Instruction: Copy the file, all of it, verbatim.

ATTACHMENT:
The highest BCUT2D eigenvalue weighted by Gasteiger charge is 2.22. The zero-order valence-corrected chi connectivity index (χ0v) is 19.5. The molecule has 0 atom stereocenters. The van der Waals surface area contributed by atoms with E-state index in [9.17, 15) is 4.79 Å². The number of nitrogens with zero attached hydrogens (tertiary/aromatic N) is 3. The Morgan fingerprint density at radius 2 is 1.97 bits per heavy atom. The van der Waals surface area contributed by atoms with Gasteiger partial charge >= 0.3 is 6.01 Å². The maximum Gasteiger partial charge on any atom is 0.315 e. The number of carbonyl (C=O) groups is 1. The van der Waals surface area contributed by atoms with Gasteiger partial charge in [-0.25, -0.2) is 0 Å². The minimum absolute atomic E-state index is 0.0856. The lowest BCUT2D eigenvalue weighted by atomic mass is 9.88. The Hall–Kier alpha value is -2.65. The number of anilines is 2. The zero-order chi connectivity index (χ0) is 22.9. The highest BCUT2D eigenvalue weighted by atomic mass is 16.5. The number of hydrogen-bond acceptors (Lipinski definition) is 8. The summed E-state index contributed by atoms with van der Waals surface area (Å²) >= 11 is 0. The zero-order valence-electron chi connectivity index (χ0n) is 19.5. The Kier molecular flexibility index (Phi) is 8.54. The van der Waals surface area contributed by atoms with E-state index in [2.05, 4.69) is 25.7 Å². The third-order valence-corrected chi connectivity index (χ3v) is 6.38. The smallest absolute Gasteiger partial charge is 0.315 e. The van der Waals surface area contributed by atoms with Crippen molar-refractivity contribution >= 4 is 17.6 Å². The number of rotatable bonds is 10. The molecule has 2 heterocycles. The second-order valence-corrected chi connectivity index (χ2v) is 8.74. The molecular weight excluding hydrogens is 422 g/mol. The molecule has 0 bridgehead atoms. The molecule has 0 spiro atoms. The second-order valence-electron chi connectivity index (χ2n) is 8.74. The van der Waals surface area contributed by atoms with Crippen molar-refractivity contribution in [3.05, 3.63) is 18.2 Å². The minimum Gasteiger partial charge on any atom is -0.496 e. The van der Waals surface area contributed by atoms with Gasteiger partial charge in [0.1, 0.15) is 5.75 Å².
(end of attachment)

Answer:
The highest BCUT2D eigenvalue weighted by Gasteiger charge is 2.22. The zero-order valence-corrected chi connectivity index (χ0v) is 19.5. The molecule has 0 atom stereocenters. The van der Waals surface area contributed by atoms with E-state index in [9.17, 15) is 4.79 Å². The number of nitrogens with zero attached hydrogens (tertiary/aromatic N) is 3. The Morgan fingerprint density at radius 2 is 1.97 bits per heavy atom. The van der Waals surface area contributed by atoms with Gasteiger partial charge >= 0.3 is 6.01 Å². The maximum Gasteiger partial charge on any atom is 0.315 e. The number of carbonyl (C=O) groups is 1. The van der Waals surface area contributed by atoms with Gasteiger partial charge in [-0.25, -0.2) is 0 Å². The minimum absolute atomic E-state index is 0.0856. The lowest BCUT2D eigenvalue weighted by atomic mass is 9.88. The Hall–Kier alpha value is -2.65. The number of anilines is 2. The zero-order chi connectivity index (χ0) is 22.9. The highest BCUT2D eigenvalue weighted by atomic mass is 16.5. The number of hydrogen-bond acceptors (Lipinski definition) is 8. The summed E-state index contributed by atoms with van der Waals surface area (Å²) >= 11 is 0. The zero-order valence-electron chi connectivity index (χ0n) is 19.5. The Kier molecular flexibility index (Phi) is 8.54. The van der Waals surface area contributed by atoms with E-state index in [2.05, 4.69) is 25.7 Å². The third-order valence-corrected chi connectivity index (χ3v) is 6.38. The smallest absolute Gasteiger partial charge is 0.315 e. The van der Waals surface area contributed by atoms with Crippen molar-refractivity contribution >= 4 is 17.6 Å². The number of rotatable bonds is 10. The molecule has 2 heterocycles. The second-order valence-corrected chi connectivity index (χ2v) is 8.74. The molecular weight excluding hydrogens is 422 g/mol. The molecule has 0 bridgehead atoms. The molecule has 0 spiro atoms. The second-order valence-electron chi connectivity index (χ2n) is 8.74. The van der Waals surface area contributed by atoms with Crippen molar-refractivity contribution in [3.05, 3.63) is 18.2 Å². The minimum Gasteiger partial charge on any atom is -0.496 e. The van der Waals surface area contributed by atoms with Gasteiger partial charge in [0.1, 0.15) is 5.75 Å².